St Maria Crescentia Höss
Anna Höss was born on 20 October 1682 in Kaufbeuren, in Bavaria, Germany, to Matthias Höss and his wife, Lucia Hoermann, the sixth of their eight children. Only three of these children would survive into adulthood.
Anna wanted to become a nun at the local monastery of the Franciscan Tertiary nuns, in whose chapel she often prayed. As a poor weaver, however, her father did not have enough money to pay the customary dowry expected of a candidate, so she was not admitted.
In 1703, the Mayor of Kaufbeuren – a Protestant – bought a noisy tavern next door to the monastery and donated the building to the nuns, restoring their peace and quiet. He refused compensation but asked simply that Anna be accepted as a candidate. As a result of this intervention, Anna was admitted in June of that year. The superior, however, resented this imposition and referred to Anna as a ‘parasite’, since she was felt not to be contributing to the community. Nevertheless, Anna received the religious habit and took the name Maria Crescentia.
The nuns were not kind to her: she was called a beggar and a hypocrite and treated her as a servant. She was given the most menial tasks to perform. Although Crescentia was at first given a cell of her own, it was later taken from her and given to a new novice who had brought with her the customary dowry. Thereafter she had to beg the other nuns for a corner of their cells in which she might sleep. When she was finally given a place of her own again, it was a dark and damp cubbyhole. Nevertheless, Crescentia was allowed to profess vows and become a full member of the monastic community. She was assigned to serve in the kitchen and did the weaving for the monastery.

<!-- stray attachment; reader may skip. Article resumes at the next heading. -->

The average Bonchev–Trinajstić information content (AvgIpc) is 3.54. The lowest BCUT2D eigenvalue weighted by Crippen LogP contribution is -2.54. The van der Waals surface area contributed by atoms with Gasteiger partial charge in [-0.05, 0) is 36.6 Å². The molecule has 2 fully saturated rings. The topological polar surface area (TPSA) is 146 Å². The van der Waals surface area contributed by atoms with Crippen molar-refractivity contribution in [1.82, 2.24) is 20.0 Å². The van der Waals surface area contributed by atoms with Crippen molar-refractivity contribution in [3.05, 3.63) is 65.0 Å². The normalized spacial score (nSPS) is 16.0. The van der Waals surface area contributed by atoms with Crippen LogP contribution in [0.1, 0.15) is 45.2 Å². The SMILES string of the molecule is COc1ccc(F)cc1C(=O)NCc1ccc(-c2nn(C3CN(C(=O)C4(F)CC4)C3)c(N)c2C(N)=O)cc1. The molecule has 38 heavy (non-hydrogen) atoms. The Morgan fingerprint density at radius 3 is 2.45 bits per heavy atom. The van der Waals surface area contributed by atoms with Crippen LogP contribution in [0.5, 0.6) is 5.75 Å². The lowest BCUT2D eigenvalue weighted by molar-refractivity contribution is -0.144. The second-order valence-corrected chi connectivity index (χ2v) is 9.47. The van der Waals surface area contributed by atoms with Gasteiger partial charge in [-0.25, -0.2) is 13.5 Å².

In 1707 a new Superior was elected who was more sympathetic to Crescentia, and the nuns came to recognize her holiness and good council, and she was entrusted with the important office of portress. Then, in 1717 she was appointed Mistress of novices. At this stage of her monastic life, Cresentia was a prolific letter writer, who has left many letters to people in various social positions, in which she gave them loving and wise advice in their worries. There was a constant flow of visitors from all walks of life to the monastery to seek her advice.
Though by then she had begun to suffer from poor health, in 1741 she was elected as the monastery’s mother superior, serving in that office until her death.
She led a renewal of the nuns way of life, urging unlimited trust in Divine Providence, readiness to serve in community life, a love of silence, devotion to the Crucified Jesus, to the Blessed Sacrament and to the Blessed Mother. She encouraged the nuns to turn to the Gospels to develop their inner spiritual life, and was noted for the selectivity of her choices regarding candidates to the community. She justified this by saying: “God wants the monastery rich in virtue, not in temporal goods”.
She died on 5 April, Easter Sunday, 1744.
The holiness of Mother Maria Crescentia was so evident to the nuns of her monastery and the people of the city by the time of her death that the Process of her canonization was begun in 1775. She was beatified in 1900 and canonized by Pope John Paul II in 2001. Her monastery was then renamed St Crescentia Monastery.